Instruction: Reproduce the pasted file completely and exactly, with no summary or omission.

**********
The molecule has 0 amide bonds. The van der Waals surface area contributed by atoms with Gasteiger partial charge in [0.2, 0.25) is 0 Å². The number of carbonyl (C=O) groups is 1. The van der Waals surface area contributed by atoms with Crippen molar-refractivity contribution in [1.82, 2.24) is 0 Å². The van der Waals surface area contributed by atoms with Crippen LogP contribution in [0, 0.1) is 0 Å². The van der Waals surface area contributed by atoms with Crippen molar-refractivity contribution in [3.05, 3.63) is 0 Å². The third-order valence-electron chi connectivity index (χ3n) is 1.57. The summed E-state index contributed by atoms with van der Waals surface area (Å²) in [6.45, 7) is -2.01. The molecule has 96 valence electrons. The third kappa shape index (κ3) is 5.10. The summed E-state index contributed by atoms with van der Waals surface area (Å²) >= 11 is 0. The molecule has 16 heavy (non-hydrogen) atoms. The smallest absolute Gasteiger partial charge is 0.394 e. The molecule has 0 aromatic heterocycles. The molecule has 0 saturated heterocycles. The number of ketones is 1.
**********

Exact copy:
The molecule has 0 amide bonds. The van der Waals surface area contributed by atoms with Gasteiger partial charge in [0.2, 0.25) is 0 Å². The number of carbonyl (C=O) groups is 1. The van der Waals surface area contributed by atoms with Crippen molar-refractivity contribution in [1.82, 2.24) is 0 Å². The van der Waals surface area contributed by atoms with Crippen LogP contribution in [0, 0.1) is 0 Å². The van der Waals surface area contributed by atoms with Crippen molar-refractivity contribution in [3.05, 3.63) is 0 Å². The third-order valence-electron chi connectivity index (χ3n) is 1.57. The summed E-state index contributed by atoms with van der Waals surface area (Å²) in [6.45, 7) is -2.01. The molecule has 96 valence electrons. The third kappa shape index (κ3) is 5.10. The summed E-state index contributed by atoms with van der Waals surface area (Å²) >= 11 is 0. The molecule has 16 heavy (non-hydrogen) atoms. The smallest absolute Gasteiger partial charge is 0.394 e. The molecule has 0 aromatic heterocycles. The molecule has 0 saturated heterocycles. The number of ketones is 1.